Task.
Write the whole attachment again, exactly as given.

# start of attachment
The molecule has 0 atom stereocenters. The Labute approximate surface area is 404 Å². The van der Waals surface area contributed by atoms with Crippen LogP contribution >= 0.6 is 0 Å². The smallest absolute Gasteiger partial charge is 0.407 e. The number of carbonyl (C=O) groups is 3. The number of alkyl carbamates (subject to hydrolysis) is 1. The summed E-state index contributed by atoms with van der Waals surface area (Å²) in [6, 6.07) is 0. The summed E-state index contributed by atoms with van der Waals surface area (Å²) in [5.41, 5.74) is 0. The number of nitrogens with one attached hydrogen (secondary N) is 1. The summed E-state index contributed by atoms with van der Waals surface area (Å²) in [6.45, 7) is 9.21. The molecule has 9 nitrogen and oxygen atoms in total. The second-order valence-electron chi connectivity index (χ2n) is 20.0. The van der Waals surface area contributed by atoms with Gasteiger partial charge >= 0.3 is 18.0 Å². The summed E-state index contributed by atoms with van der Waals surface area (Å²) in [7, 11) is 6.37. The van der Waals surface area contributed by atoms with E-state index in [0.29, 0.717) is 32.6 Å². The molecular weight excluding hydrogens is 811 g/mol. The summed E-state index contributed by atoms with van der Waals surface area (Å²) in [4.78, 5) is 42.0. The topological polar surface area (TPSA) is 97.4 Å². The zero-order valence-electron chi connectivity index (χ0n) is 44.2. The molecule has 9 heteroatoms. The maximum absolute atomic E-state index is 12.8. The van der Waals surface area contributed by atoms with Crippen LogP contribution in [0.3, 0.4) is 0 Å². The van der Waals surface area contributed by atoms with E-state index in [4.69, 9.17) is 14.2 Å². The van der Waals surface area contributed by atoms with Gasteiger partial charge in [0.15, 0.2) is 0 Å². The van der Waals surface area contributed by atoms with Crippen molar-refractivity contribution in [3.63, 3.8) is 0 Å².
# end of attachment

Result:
The molecule has 0 atom stereocenters. The Labute approximate surface area is 404 Å². The van der Waals surface area contributed by atoms with Crippen LogP contribution >= 0.6 is 0 Å². The smallest absolute Gasteiger partial charge is 0.407 e. The number of carbonyl (C=O) groups is 3. The number of alkyl carbamates (subject to hydrolysis) is 1. The summed E-state index contributed by atoms with van der Waals surface area (Å²) in [6, 6.07) is 0. The summed E-state index contributed by atoms with van der Waals surface area (Å²) in [5.41, 5.74) is 0. The number of nitrogens with one attached hydrogen (secondary N) is 1. The summed E-state index contributed by atoms with van der Waals surface area (Å²) in [6.45, 7) is 9.21. The molecule has 9 nitrogen and oxygen atoms in total. The second-order valence-electron chi connectivity index (χ2n) is 20.0. The van der Waals surface area contributed by atoms with Gasteiger partial charge >= 0.3 is 18.0 Å². The summed E-state index contributed by atoms with van der Waals surface area (Å²) in [7, 11) is 6.37. The van der Waals surface area contributed by atoms with E-state index in [0.29, 0.717) is 32.6 Å². The molecular weight excluding hydrogens is 811 g/mol. The summed E-state index contributed by atoms with van der Waals surface area (Å²) in [4.78, 5) is 42.0. The topological polar surface area (TPSA) is 97.4 Å². The zero-order valence-electron chi connectivity index (χ0n) is 44.2. The molecule has 9 heteroatoms. The maximum absolute atomic E-state index is 12.8. The van der Waals surface area contributed by atoms with Crippen LogP contribution in [0.3, 0.4) is 0 Å². The van der Waals surface area contributed by atoms with E-state index in [4.69, 9.17) is 14.2 Å². The van der Waals surface area contributed by atoms with Gasteiger partial charge in [0.15, 0.2) is 0 Å². The van der Waals surface area contributed by atoms with Crippen molar-refractivity contribution in [3.63, 3.8) is 0 Å².